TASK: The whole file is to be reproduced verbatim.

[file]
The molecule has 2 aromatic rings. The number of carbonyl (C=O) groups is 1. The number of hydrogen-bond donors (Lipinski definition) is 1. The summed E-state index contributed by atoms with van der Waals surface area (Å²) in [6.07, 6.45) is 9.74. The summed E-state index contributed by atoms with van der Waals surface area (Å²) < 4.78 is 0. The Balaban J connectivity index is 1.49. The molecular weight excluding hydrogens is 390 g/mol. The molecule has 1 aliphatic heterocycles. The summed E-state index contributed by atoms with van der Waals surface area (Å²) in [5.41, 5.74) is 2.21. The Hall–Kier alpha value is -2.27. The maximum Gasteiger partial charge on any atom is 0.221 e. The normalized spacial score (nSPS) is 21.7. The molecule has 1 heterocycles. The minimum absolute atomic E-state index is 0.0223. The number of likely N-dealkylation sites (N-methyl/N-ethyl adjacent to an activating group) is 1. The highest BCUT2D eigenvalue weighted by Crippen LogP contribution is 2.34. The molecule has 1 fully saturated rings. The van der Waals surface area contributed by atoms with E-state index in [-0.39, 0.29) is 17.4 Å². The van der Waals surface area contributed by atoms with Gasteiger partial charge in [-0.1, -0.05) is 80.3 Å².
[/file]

The molecule has 2 aromatic rings. The number of carbonyl (C=O) groups is 1. The number of hydrogen-bond donors (Lipinski definition) is 1. The summed E-state index contributed by atoms with van der Waals surface area (Å²) in [6.07, 6.45) is 9.74. The summed E-state index contributed by atoms with van der Waals surface area (Å²) < 4.78 is 0. The Balaban J connectivity index is 1.49. The molecular weight excluding hydrogens is 390 g/mol. The molecule has 1 aliphatic heterocycles. The summed E-state index contributed by atoms with van der Waals surface area (Å²) in [5.41, 5.74) is 2.21. The Hall–Kier alpha value is -2.27. The maximum Gasteiger partial charge on any atom is 0.221 e. The normalized spacial score (nSPS) is 21.7. The molecule has 1 heterocycles. The minimum absolute atomic E-state index is 0.0223. The number of likely N-dealkylation sites (N-methyl/N-ethyl adjacent to an activating group) is 1. The highest BCUT2D eigenvalue weighted by Crippen LogP contribution is 2.34. The molecule has 1 fully saturated rings. The van der Waals surface area contributed by atoms with E-state index in [-0.39, 0.29) is 17.4 Å². The van der Waals surface area contributed by atoms with Gasteiger partial charge in [-0.1, -0.05) is 80.3 Å².